Japan delays MMX Mars moon sample-return mission to 2026 (Image Credit: Space.com)
Japan has postponed the launch of a mission seeking to bring samples of a Martian moon to Earth until 2026.
However, the first flight of the flagship H3 failed last March. Despite JAXA recently announcing it is now targeting mid-February for a second H3 launch attempt, the agency decided that proving the reliability of the new launcher was paramount before attempting the ambitious interplanetary MMX mission.
But the mission now must wait until the next Mars launch window opens in late 2026; its samples are slated to reach Earth in 2031. (Earth and Mars align properly for interplanetary missions just once every 26 months.)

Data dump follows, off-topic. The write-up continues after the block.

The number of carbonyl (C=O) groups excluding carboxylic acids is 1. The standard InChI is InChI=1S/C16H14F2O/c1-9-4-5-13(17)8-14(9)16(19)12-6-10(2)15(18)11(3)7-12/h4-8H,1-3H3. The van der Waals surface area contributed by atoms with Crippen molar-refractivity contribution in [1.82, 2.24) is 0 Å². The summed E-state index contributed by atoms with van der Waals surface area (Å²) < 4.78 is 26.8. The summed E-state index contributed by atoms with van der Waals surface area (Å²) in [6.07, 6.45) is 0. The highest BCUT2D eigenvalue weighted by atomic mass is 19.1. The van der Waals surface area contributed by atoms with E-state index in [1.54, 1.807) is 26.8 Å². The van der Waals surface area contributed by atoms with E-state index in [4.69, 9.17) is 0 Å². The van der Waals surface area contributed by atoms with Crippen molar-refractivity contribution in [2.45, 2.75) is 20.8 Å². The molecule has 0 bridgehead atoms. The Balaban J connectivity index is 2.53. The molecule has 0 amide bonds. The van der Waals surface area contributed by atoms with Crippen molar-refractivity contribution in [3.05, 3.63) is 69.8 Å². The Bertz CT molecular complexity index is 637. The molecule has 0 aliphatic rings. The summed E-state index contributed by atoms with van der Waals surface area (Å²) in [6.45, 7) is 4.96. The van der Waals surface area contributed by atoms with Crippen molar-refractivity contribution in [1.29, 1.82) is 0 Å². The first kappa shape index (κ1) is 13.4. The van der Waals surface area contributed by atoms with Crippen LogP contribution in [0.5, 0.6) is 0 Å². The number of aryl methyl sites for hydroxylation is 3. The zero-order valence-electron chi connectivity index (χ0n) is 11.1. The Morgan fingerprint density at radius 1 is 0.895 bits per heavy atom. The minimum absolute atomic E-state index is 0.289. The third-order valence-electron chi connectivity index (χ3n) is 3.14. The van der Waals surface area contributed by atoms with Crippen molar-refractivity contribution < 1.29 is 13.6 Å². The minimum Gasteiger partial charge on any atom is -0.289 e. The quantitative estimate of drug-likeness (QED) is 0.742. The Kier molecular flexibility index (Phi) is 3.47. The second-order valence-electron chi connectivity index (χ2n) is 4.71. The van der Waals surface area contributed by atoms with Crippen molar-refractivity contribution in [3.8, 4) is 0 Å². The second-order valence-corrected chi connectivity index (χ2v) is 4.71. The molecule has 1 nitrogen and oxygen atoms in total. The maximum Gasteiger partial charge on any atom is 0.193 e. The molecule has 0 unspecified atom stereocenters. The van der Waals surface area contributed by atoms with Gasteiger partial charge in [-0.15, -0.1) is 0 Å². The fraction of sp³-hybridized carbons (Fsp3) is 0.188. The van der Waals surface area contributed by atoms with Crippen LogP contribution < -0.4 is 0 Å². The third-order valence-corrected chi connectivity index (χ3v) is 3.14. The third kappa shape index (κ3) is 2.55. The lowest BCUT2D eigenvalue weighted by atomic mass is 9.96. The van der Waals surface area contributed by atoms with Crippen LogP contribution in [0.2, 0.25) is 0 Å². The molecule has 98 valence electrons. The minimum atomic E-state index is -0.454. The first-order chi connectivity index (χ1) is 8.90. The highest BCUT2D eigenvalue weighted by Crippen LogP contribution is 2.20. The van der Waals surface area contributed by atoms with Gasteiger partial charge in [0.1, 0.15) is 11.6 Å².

The Space Development Strategy Headquarters of the Japan Government has approved the revision for the Schedule for the Basic Plan on Space Policy, and the launch year for the Martian Moons eXploration (MMX) mission has been officially revised from FY2024 to FY2026.December 22, 2023
A key goal of MMX is to determine if Phobos and its fellow moon Deimos are captured asteroids or the coalescence of fragments blown into orbit after a giant impact struck Mars. It also promises to bring new understandings regarding the history of the Red Planet and insights into planetary formation in the wider solar system.
The MMX mission will include flybys of Deimos, which is smaller and more distantly orbiting than Phobos. The spacecraft will also carry a small rover for exploring Phobos, developed by the German Aerospace Center (DLR) and the French Center National Space Research (CNES).